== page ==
For God's sake,
keep your political opinions to yourself.
Plague me no more on this subject, it will be of no use.
I must take my leave.
I'll call again tomorrow morning on my way to the Assembly.
You look very ill.
Should I send my physician?
No, thank you.
I just had a bad night.
You look better.
The quinine is taking effect.
You overheard us?
I could not help it.
Don't apologize.
With respect, I'm surprised you didn't tell the truth.
The Duke seemed well disposed.
He might have spared you the danger of hiding me
by letting me escape over his garden wall.
I needed your consent.
The Duke will be back tomorrow. I'll speak to him.
You seem very preoccupied.
Have there been more horrors?
I know nothing. I was in Monceau.
But I shall hear news at the Assembly.
I hope the Royal Family is well
and decently treated in that horrid Temple prison.
I believe so,
although I'm sure they wouldn't pity me
if I were in an even worse situation.
How can they keep the poor monarch in prison?
He broke his oath to the Nation.
A worthless oath!
Those people believe in neither God nor Devil.
I myself feel far guiltier than Louis.
He has done nothing.
What have you done?
I'm hiding someone.
Yesterday, you assured me...
Who?
The governor of the Tuileries.
What?
Champcenetz?
Poor woman, there's no greater crime today!
He can't get out of Paris.
He'll be discovered. You'll both be executed!
Can't you let him out through your garden?
It's surrounded by troops.
Dear Grace, you're risking your life for a miserable cause.
Champcenetz is a good-for-nothing!
He treated me like an ungrateful oaf.
You once gave him command of a regiment.
Against the Queen's wishes.
She wanted it for one of her dependants.
She thought a prince's regiment should go to a man of the highest rank.
Not to a recent nobleman, like your protégé!
I enjoyed annoying her. I did!
Far from being grateful,
he sided with my adversaries.
I'd rather you rescued someone else,
not that miserable creature!
Champcenetz would give anything
to see you and implore your pardon.
It would be most unwise of me to meet him.
My people would find out.
You could see him without a single person knowing
except my chambermaid.
I must hurry to the Assembly.
I deeply regret leaving you
in the danger into which your folly has led you.
I'll try to see how I can get this man out,
but please keep your politics to yourself.
Would to God you were safely in England!
I fear much for your safety here.
The Duke hates me.
He's gone to have me arrested.
He would doom me, too.
He will let me out only to turn me in.
If you get out, I'll see you're brought to safety.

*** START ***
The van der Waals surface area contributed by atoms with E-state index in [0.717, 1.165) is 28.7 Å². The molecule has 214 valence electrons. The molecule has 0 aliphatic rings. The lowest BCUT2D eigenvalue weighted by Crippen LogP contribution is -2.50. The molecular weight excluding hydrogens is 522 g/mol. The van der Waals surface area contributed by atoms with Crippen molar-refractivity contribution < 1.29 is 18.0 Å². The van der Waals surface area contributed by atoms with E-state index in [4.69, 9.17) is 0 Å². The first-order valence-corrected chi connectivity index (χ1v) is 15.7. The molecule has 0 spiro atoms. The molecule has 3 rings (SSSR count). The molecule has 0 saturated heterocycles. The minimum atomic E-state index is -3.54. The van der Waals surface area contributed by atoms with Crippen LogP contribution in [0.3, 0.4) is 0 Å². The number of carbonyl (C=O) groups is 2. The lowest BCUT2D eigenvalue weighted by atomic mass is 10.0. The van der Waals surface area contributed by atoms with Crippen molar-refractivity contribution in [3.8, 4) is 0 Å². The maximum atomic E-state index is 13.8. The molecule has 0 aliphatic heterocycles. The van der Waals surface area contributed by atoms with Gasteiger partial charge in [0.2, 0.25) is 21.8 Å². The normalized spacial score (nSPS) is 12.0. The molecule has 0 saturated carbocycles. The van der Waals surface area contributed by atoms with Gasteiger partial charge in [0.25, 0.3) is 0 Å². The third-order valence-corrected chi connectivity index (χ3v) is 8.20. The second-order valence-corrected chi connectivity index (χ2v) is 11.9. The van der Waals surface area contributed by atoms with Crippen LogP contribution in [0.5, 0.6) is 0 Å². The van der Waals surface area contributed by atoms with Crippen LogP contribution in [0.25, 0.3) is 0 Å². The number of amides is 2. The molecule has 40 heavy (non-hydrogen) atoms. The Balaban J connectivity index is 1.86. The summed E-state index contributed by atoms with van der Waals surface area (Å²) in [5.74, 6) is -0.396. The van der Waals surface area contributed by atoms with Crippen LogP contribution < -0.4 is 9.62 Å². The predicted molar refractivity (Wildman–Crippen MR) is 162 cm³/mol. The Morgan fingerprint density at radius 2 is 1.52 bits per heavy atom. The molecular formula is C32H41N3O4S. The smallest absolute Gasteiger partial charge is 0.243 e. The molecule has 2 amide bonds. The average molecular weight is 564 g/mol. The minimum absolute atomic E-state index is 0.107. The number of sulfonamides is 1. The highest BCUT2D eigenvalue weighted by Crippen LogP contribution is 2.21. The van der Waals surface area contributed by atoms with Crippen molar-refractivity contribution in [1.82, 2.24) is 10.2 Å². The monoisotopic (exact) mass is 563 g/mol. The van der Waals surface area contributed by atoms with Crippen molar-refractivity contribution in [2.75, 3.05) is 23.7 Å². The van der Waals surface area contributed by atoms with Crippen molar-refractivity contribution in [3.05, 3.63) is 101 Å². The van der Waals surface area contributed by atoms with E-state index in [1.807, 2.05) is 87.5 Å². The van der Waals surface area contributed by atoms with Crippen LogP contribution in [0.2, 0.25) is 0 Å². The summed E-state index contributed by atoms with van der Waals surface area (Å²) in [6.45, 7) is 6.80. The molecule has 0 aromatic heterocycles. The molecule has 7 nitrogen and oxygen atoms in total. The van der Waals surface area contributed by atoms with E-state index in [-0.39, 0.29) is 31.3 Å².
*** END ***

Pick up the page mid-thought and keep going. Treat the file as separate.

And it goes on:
How will you know?
The Duke is trustworthy.
Good day, Sir. Please sit down.
How are you, Madame?
There's color in your cheeks again.
The mere effect of sleep.
Will you have some tea?
I prefer your port wine.
You shouldn't have any.
After such confinement, you seem weak and sickly.
Broth would suit you better.
That might arouse my cook's suspicions.
Your Highness,
you are goodness itself.
I must have seemed ungrateful.
I meant to explain my behavior.
Mr. De Champcenetz, no explanations.
We'll not discuss the past or anything other
than the predicament of this excellent person
who is risking her life to save yours.
She is unwell.
I fear you are both in extreme danger.
I would help you for her sake,
but I fear it may not be possible.
You and I must forget that we met before,
for we shall never meet in the future.
I hope I will never hear your name again.
Long ago,
I formed my opinion of you.
I'm very annoyed that you can't leave here,
for I shan't relax while you're under this roof.
I've said enough.
As soon as the barriers were open, I took Champcenetz to Meudon...
Some time later...
From the Duke of Orleans.
"The mail coach that calls at Saint Denis
"will take your protégé to Boulogne for 50 louis.
"I enclose a note to the landlord of the Pavillon Royal in St. Denis.
"Your affectionate friend,
Orleans."
Some years later, I learned that Champcenetz got safely to England.
In mid-January, the Duke de Biron asked me to tell his fortune.
Why bother reading cards?
What can you hope from these terrible times?
You asked me to tell your fortune.
You didn't believe me last time.
I did.
Some of your words came true
before I went to war.
But you ignored them.
I wish the Duke
and yourself had taken my words more seriously.
The King would have kept his crown
and you would still be living in peace and joy
instead of spending your life in hiding
without a house or carriage for shelter.
I'm not reduced to that.
Why are you in Paris now
without a home, forced to stay in a hotel?
To clear my name before the Minister of War.
Clear your name?
Of accusations brought against me
by one Rossignol, a revolutionary general
under my command.
You naively hope to be believed instead of him?
I'm as good a Republican as he.
I shall convincingly refute the allegations of this madman.
He took part in the September massacres.
On the contrary, in this day and age,
that is his best credential
in the eyes of those who dare to judge their king.
The King's trial is the cruelest,
most abominable act ever known.
What surprises me most
is that not a single French chevalier
had the courage to set the Convention on fire,
burn all the monsters sitting inside
and release the King and Queen from prison.
It saddens me as much as you, but have no fear,
at worst, the King will be incarcerated
until things settle down.
Indeed, some of the Convention will vote for his death, but...
it's a comfort to know that the Duke will not vote.
I have his word for it.
What I wish
is that he would vote to free the King.
That's not possible.
He'll never do it.
We must be thankful that he will abstain, lest,
if the King were banished,
he might incite foreign powers to invade France
with all the consequences.